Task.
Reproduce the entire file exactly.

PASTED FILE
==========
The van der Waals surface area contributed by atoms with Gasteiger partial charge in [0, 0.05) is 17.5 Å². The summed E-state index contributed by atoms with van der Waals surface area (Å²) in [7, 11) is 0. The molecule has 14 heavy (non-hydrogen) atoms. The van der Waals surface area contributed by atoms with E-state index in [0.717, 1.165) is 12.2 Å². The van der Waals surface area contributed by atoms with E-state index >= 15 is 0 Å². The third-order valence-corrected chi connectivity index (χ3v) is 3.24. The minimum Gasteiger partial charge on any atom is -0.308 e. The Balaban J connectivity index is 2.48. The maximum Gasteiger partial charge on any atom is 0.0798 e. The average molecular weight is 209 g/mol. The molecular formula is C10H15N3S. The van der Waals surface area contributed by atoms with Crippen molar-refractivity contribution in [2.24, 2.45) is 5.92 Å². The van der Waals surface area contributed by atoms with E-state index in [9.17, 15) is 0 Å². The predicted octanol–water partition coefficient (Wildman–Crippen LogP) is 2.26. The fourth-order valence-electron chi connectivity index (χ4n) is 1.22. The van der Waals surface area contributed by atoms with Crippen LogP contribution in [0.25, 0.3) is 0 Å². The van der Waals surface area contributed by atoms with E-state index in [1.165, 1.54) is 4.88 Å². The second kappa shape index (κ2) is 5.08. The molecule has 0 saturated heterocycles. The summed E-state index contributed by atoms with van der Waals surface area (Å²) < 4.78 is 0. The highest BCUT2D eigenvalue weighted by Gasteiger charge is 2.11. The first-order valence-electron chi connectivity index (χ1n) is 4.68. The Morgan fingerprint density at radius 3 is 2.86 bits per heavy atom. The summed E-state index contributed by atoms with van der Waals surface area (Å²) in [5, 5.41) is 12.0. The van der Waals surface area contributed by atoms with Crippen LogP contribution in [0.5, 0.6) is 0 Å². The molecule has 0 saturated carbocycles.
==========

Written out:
The van der Waals surface area contributed by atoms with Gasteiger partial charge in [0, 0.05) is 17.5 Å². The summed E-state index contributed by atoms with van der Waals surface area (Å²) in [7, 11) is 0. The molecule has 14 heavy (non-hydrogen) atoms. The van der Waals surface area contributed by atoms with E-state index in [0.717, 1.165) is 12.2 Å². The van der Waals surface area contributed by atoms with E-state index >= 15 is 0 Å². The third-order valence-corrected chi connectivity index (χ3v) is 3.24. The minimum Gasteiger partial charge on any atom is -0.308 e. The Balaban J connectivity index is 2.48. The maximum Gasteiger partial charge on any atom is 0.0798 e. The average molecular weight is 209 g/mol. The molecular formula is C10H15N3S. The van der Waals surface area contributed by atoms with Crippen molar-refractivity contribution in [2.24, 2.45) is 5.92 Å². The van der Waals surface area contributed by atoms with E-state index in [9.17, 15) is 0 Å². The predicted octanol–water partition coefficient (Wildman–Crippen LogP) is 2.26. The fourth-order valence-electron chi connectivity index (χ4n) is 1.22. The van der Waals surface area contributed by atoms with Crippen LogP contribution in [0.25, 0.3) is 0 Å². The van der Waals surface area contributed by atoms with E-state index in [1.165, 1.54) is 4.88 Å². The second kappa shape index (κ2) is 5.08. The molecule has 0 saturated heterocycles. The summed E-state index contributed by atoms with van der Waals surface area (Å²) < 4.78 is 0. The highest BCUT2D eigenvalue weighted by Gasteiger charge is 2.11. The first-order valence-electron chi connectivity index (χ1n) is 4.68. The Morgan fingerprint density at radius 3 is 2.86 bits per heavy atom. The summed E-state index contributed by atoms with van der Waals surface area (Å²) in [5, 5.41) is 12.0. The van der Waals surface area contributed by atoms with Crippen LogP contribution in [0.5, 0.6) is 0 Å². The molecule has 0 saturated carbocycles.